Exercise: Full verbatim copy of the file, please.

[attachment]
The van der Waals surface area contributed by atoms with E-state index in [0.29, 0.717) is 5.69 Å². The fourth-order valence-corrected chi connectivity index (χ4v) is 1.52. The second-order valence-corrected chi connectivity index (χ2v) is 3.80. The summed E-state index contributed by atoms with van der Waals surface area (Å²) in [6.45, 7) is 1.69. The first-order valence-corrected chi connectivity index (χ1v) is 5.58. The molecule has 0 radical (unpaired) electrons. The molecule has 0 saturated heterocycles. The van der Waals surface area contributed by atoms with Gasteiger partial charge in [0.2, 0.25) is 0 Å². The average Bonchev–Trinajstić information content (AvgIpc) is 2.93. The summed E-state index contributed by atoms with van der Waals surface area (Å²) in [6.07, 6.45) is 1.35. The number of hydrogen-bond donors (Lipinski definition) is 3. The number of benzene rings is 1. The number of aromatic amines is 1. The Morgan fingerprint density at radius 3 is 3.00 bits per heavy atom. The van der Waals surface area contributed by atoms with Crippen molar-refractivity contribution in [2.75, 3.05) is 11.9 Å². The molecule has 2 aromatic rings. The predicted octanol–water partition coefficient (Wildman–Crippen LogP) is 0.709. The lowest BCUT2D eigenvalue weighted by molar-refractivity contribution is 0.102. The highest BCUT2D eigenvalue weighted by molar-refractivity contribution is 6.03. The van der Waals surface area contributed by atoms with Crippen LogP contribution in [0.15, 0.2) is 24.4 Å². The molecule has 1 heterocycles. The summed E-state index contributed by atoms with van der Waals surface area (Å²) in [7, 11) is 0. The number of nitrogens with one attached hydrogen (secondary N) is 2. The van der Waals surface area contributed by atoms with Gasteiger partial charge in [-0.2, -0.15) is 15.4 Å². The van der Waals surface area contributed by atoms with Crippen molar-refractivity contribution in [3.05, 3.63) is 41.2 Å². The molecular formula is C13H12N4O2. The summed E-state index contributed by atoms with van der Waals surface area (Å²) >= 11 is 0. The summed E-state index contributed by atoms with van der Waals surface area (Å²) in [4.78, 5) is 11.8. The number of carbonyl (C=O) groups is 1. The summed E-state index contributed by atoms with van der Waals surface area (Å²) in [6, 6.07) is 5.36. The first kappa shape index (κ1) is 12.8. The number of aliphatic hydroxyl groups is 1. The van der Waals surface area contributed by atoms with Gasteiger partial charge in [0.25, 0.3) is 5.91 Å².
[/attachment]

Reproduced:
The van der Waals surface area contributed by atoms with E-state index in [0.29, 0.717) is 5.69 Å². The fourth-order valence-corrected chi connectivity index (χ4v) is 1.52. The second-order valence-corrected chi connectivity index (χ2v) is 3.80. The summed E-state index contributed by atoms with van der Waals surface area (Å²) in [6.45, 7) is 1.69. The first-order valence-corrected chi connectivity index (χ1v) is 5.58. The molecule has 0 radical (unpaired) electrons. The molecule has 0 saturated heterocycles. The van der Waals surface area contributed by atoms with Gasteiger partial charge in [0.2, 0.25) is 0 Å². The average Bonchev–Trinajstić information content (AvgIpc) is 2.93. The summed E-state index contributed by atoms with van der Waals surface area (Å²) in [6.07, 6.45) is 1.35. The number of hydrogen-bond donors (Lipinski definition) is 3. The number of benzene rings is 1. The number of aromatic amines is 1. The Morgan fingerprint density at radius 3 is 3.00 bits per heavy atom. The van der Waals surface area contributed by atoms with Crippen molar-refractivity contribution in [2.75, 3.05) is 11.9 Å². The molecule has 2 aromatic rings. The predicted octanol–water partition coefficient (Wildman–Crippen LogP) is 0.709. The lowest BCUT2D eigenvalue weighted by molar-refractivity contribution is 0.102. The highest BCUT2D eigenvalue weighted by molar-refractivity contribution is 6.03. The van der Waals surface area contributed by atoms with Crippen LogP contribution in [0.15, 0.2) is 24.4 Å². The molecule has 1 heterocycles. The summed E-state index contributed by atoms with van der Waals surface area (Å²) in [7, 11) is 0. The number of nitrogens with one attached hydrogen (secondary N) is 2. The van der Waals surface area contributed by atoms with Gasteiger partial charge in [-0.2, -0.15) is 15.4 Å². The van der Waals surface area contributed by atoms with Crippen molar-refractivity contribution in [3.05, 3.63) is 41.2 Å². The molecular formula is C13H12N4O2. The summed E-state index contributed by atoms with van der Waals surface area (Å²) >= 11 is 0. The summed E-state index contributed by atoms with van der Waals surface area (Å²) in [4.78, 5) is 11.8. The number of carbonyl (C=O) groups is 1. The summed E-state index contributed by atoms with van der Waals surface area (Å²) in [6, 6.07) is 5.36. The first kappa shape index (κ1) is 12.8. The number of aliphatic hydroxyl groups is 1. The van der Waals surface area contributed by atoms with Gasteiger partial charge in [0.25, 0.3) is 5.91 Å².